Critics' Picks: April 26 - 28 

Local appearances by Squeeze, Heather Bond, The Wombats and Sharon Van Etten, plus a homecoming show for Dream Job


Chris Difford and Glenn Tilbrook's musical synergy has survived 35 years, and the two founding members of English new-wave wonder Squeeze continue to impress crowds worldwide. Despite numerous line-up changes and break-ups since its inception, the group became a staple of U.K. pop and garnered notoriety in the United States, especially for the hit "Tempted," in 1981. With Stephen "Lord" Large on keyboards, and Simon Hanson on drums, Squeeze performs with fellow U.K. rockers English Beat at Carnegie Library of Homestead Music Hall tonight. Nicole Chynoweth 7:30 p.m. 510 E. 10th Ave., Homestead. $37-65. All ages. 412-368-5225 or www.librarymusichall.com


After a March mini-tour through the Midwest, Dream Job is back for its first local show in months. The local trio — Barrett Black, Ricardo Iamuuri and David Neuhart — combines soulful vocals (think old soul crooners, or TV on the Radio) with poppy, and sometimes even folky, constructions. The band plays with locals The Hawkeyes and Brett Staggs tonight at Thunderbird Café. Andy Mulkerin 9 p.m. 4023 Butler St., Lawrenceville. $5. 412-682-0177 or www.thunderbirdcafe.net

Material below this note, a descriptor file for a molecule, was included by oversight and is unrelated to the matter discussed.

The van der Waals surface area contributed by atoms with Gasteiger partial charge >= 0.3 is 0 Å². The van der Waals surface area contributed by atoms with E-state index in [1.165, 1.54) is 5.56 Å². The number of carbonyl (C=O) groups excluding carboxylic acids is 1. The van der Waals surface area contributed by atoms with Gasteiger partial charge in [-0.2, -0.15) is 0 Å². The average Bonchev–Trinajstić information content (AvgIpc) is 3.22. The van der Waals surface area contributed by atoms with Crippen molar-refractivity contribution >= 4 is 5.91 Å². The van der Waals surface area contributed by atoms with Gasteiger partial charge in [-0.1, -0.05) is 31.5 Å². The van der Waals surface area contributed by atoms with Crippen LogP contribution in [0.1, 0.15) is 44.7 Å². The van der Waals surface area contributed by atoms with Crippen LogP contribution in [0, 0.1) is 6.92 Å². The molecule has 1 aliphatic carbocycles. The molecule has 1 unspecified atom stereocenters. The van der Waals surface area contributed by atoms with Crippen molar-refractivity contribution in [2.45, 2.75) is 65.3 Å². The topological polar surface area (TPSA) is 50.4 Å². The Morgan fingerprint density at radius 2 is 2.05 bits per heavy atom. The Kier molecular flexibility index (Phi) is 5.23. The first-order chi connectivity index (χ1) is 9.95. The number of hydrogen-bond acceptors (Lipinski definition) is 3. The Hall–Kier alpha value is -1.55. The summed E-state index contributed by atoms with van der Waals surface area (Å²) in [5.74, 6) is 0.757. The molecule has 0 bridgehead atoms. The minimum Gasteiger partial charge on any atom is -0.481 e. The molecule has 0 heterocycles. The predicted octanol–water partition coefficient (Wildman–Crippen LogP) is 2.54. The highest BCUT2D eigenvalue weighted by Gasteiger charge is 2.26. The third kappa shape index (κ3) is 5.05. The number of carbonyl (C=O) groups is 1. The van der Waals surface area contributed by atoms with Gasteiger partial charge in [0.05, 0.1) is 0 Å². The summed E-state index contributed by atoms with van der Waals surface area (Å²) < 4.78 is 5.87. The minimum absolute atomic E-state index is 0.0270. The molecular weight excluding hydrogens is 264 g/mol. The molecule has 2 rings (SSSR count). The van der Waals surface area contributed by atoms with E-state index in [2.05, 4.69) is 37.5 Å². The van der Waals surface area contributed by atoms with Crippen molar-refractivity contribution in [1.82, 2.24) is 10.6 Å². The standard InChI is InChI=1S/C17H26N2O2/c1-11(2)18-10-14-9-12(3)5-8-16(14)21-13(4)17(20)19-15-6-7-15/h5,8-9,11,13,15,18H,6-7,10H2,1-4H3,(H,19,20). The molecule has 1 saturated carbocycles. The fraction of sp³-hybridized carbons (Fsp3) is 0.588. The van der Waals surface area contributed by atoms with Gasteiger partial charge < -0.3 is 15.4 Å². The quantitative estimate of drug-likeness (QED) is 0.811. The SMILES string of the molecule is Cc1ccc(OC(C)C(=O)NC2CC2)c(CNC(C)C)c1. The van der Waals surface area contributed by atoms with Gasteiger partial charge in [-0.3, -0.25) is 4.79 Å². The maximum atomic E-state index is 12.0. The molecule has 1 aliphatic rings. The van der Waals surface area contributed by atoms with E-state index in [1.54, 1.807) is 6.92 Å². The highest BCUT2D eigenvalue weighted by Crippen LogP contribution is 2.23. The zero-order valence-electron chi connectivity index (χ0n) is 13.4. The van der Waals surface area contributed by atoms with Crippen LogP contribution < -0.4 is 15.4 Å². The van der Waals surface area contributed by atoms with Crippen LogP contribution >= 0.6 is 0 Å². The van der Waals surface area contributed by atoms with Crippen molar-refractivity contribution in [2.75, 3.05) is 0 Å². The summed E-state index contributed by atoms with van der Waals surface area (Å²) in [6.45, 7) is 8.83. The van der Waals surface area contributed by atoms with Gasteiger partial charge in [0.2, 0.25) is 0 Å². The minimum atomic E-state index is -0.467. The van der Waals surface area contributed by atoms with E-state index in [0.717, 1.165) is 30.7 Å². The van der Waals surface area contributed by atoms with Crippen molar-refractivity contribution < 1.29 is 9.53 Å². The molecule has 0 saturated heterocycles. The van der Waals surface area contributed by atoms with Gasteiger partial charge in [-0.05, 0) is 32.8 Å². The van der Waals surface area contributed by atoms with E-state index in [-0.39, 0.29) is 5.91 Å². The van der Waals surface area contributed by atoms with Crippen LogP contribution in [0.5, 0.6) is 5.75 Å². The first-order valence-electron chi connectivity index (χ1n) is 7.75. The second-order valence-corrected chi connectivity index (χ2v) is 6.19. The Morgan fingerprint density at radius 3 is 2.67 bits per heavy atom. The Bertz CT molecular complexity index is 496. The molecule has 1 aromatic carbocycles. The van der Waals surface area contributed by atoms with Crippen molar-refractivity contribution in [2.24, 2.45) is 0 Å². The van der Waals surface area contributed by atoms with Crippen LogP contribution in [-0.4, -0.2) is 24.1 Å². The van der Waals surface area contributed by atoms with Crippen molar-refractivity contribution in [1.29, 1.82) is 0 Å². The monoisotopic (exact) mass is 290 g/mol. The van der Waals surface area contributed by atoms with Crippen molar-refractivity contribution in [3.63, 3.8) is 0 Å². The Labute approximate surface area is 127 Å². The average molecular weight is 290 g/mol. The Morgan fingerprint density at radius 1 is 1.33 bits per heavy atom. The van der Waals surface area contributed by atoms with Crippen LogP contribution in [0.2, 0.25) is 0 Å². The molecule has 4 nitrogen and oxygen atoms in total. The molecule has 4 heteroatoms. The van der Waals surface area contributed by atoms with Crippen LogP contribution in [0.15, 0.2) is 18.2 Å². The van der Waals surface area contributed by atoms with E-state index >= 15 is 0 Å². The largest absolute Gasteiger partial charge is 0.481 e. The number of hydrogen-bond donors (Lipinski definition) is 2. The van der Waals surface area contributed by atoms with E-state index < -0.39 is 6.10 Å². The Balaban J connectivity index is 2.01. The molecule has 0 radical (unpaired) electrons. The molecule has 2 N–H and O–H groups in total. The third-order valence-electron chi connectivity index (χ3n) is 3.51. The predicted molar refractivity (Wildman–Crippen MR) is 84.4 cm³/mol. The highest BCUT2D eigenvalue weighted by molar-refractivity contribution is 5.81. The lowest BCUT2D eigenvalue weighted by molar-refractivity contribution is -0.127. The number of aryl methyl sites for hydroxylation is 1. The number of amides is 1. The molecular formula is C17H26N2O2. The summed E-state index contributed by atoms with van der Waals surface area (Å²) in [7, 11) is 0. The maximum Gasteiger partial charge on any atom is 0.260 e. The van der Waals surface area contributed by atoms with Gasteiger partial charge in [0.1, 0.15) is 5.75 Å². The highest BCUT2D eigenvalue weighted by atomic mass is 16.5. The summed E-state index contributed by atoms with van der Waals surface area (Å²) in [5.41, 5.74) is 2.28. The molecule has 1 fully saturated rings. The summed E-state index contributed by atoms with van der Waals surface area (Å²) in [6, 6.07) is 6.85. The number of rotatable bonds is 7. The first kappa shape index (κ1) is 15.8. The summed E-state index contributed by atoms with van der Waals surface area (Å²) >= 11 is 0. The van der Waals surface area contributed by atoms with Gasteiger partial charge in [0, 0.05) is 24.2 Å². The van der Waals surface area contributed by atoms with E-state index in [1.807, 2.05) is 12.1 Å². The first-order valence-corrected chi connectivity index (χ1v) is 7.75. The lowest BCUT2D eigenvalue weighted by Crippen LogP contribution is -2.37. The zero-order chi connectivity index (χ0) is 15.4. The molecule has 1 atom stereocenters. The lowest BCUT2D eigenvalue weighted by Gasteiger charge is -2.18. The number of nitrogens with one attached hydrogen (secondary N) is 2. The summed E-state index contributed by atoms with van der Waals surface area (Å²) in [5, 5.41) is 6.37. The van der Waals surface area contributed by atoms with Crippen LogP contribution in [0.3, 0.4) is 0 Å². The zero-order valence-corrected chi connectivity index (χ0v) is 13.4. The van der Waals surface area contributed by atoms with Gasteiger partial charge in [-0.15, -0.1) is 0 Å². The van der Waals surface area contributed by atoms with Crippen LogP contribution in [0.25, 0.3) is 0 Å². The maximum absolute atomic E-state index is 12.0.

[POP] + FRI., APRIL 27

South Side boutique Decade Pittsburgh offers its customers a sizable array of name-brand clothing lines, but the store apparently also doubles as a concert venue. This Friday, Nashville's Heather Bond, Banks Nelson and Shelly Fraley and Pittsburgh native Kevin Garrett will invade the selling floor and set up for an evening of folk-rock and piano-pop performances. Expect to hear a bounty of melodic acoustic guitar from Nelson and Garrett, while Bond and Fraley deliver punchy piano chord progressions. NC 7 p.m. 1407 E. Carson St., South Side. $10. All ages. 412-720-1677 or www.decadepittsburgh.com



Liverpudlians The Wombats broke in the United States in the late 2000s after a few years of creating dance-floor movers in the U.K. Sometimes poignant, often goofy, the band brings a British sensibility to the table with lines like "It's hard to smile / When you're as flattened as a pancake." Sometimes synth-y, sometimes anthemic, usually a little cheeky and owing something of a debt to Jarvis Cocker, the band plays Stage AE tonight, touring on the back of its latest single, "Jump Into the Fog." AM 7 p.m. 400 North Shore Drive, North Side. $12-14. All ages. 412-229-5483 or www.stageae.com

  • Photo courtesy of Dusdin Condron


Last year's Epic was a breakout record for Sharon Van Etten; her new album, Tramp, rocks a little harder at times without losing the emotional force of her plaintive vocals and deeply personal lyrics. (Fans of the saddest parts of Neil Young's catalog should be drawn in immediately.) Tonight, she returns to town for a show at the Carnegie Lecture Hall, in Oakland; another huge talent who had a big 2011, Jenn Wasner of Wye Oak, brings her solo project, Flock of Dimes, along. A.M. 8 p.m. 4400 Forbes Ave., Oakland. $12-15. All ages. 412-237-8300 or www.warhol.org


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